Drinking Hot Water

Chinese people like drinking hot water at restaurants in China. Chinese dining etiquette

While in Western countries, restaurants will typically serve you a nice tall glass of ice water, in China you’ll get recently boiled, hot water. Hot water doesn’t necessarily taste different but it’s hard to get use to. Chinese people just love it.

Why?

Hot water has been scientifically proven to be better for you than cold water (not that cold water is bad for you). I won’t get into the scientific details, but basically hot water is easier on your digestion and Chinese people have been taking advantage of this for a long time. Plus, one of the ways to combat the fact that tap water isn’t too good for you in China is to boil it first.

Giving Each Other Food

Chinese people like to give and offer each other food when dining out in restaurants in China.

If you’ve ever eaten out with a Chinese person, they will just put food in your bowl before you can even notice. On top of sharing all the dishes, they will actually just start putting more food on your plate, even if you don’t want it.

Why?

In Chinese culture, it is a respectful thing to give someone else food or give them the best part instead of taking it for yourself. Even if they are eating out, giving someone else food is considered “being a good host.” It shows respect and is a polite thing to do for someone. It shows you are putting them above yourself.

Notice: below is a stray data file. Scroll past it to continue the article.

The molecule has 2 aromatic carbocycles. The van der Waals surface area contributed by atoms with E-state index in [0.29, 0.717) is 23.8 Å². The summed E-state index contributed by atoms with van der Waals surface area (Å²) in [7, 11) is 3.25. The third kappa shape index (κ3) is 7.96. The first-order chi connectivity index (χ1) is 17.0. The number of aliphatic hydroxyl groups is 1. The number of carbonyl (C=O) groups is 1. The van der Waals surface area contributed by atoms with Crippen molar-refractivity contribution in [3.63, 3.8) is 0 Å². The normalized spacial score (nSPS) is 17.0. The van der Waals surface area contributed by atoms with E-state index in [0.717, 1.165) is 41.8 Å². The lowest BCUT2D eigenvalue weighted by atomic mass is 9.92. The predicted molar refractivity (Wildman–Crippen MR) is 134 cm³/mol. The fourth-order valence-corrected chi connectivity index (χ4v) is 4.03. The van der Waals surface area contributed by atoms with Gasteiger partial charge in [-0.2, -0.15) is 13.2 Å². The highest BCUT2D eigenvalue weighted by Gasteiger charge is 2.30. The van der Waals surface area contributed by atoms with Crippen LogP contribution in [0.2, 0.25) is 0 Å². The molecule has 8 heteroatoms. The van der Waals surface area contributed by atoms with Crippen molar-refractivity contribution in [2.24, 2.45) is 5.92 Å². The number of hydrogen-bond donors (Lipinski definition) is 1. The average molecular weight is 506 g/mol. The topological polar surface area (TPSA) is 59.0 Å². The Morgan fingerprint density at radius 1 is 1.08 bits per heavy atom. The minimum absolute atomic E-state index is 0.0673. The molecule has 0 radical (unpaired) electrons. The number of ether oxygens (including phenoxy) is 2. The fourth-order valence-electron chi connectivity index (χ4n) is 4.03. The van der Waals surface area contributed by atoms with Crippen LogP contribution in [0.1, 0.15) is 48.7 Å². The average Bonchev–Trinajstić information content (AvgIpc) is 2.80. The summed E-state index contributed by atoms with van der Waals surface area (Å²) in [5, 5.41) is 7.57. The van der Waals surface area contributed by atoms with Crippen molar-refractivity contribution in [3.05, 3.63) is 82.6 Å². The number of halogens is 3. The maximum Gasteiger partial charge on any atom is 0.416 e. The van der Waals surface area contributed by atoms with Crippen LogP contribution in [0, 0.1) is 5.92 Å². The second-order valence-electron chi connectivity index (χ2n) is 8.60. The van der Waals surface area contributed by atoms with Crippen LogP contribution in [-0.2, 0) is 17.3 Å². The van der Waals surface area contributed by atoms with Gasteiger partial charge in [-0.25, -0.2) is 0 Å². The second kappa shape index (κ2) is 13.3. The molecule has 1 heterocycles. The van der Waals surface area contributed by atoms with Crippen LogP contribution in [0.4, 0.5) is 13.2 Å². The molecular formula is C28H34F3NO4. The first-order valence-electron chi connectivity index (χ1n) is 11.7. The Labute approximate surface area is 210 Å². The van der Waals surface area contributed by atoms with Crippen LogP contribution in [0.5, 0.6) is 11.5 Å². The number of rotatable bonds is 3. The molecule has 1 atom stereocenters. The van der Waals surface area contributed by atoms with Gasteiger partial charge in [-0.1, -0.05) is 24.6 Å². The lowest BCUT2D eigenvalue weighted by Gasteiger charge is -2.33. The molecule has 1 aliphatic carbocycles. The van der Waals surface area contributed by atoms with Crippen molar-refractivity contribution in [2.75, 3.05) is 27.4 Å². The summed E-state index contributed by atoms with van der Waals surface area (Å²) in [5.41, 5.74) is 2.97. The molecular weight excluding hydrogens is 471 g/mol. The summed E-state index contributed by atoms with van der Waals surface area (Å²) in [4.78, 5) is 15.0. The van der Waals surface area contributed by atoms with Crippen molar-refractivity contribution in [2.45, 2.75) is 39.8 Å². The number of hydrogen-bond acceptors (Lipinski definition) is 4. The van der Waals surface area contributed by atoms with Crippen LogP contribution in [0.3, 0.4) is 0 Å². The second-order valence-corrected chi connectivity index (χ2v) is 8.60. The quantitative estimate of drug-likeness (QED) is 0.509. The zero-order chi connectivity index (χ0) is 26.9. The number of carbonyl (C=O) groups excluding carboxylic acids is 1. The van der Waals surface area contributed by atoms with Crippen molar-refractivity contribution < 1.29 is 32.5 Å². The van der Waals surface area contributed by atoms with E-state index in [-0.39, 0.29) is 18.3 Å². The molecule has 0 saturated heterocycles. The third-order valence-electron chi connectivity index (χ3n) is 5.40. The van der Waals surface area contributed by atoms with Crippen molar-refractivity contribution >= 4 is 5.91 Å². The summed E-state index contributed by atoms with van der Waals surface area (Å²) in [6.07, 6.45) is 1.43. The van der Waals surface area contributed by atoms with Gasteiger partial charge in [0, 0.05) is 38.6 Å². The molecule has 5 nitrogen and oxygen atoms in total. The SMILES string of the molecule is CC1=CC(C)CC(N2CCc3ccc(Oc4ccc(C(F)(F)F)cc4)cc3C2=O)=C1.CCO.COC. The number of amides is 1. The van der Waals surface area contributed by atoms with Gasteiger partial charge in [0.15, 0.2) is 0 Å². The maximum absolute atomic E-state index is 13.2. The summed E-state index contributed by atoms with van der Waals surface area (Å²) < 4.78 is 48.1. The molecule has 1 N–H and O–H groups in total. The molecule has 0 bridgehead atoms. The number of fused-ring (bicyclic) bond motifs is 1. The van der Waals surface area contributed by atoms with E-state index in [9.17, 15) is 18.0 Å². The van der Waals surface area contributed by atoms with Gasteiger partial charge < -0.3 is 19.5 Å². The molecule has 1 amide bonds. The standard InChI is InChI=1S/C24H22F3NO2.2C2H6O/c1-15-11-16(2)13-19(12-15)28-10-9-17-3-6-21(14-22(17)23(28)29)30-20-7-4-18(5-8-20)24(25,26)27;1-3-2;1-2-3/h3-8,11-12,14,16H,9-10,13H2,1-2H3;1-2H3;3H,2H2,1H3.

Eating Weird Animal Parts

Chinese people like to eat weird animal body parts

Chinese is known for cooking some of the weirder animal parts that most other countries just throw out. To name a few there’s brains, fish eyes, pig’s face, liver, intestines. For more foreigners it’s gross, but Chinese people have no problem with it.

Why?

Chinese people believe in the idea that if a part of your body is lacking, you can eat that part of another animal to make yours stronger. For example, if you have poor eyesight, you can eat eyes to makes yours better. Therefore, every part of the animal can be useful as a meal for someone. It’s like homeopathy.

Not Finishing All of the Food

Chinese leftovers are common at restaurants in China as common dining etiquette.

Often times, Chinese people will not eat all of the food on their plate, especially if they are over someone’s house. A lot of foreigners are taught growing up to eat all the food on your plate so as not to waste, but in China that could be disrespectful.

Why?

For Chinese people, eating all of the food on your plate, especially at someone’s house who has cooked for you, is a sign that they didn’t make enough food and that you’re still hungry. Therefore, even if you are still hungry, it’s best not to eat all the food on your plate to show that they made/ordered enough food.

Spoonhunt is your ultimate tool and service for finding restaurants, seeing English menus with pictures and ordering food all over China. We are dedicated to making all of China’s cuisine, from popular Western restaurants to the most local Chinese restaurants accessible to everyone. Follow us at Wechat ID: Spoonhunt or scan the QR code below to get started!

Chinese dining mysteries, etiquette and manners.
All Posts
×

Almost done…

We just sent you an email. Please click the link in the email to confirm your subscription!

OKSubscriptions powered by Strikingly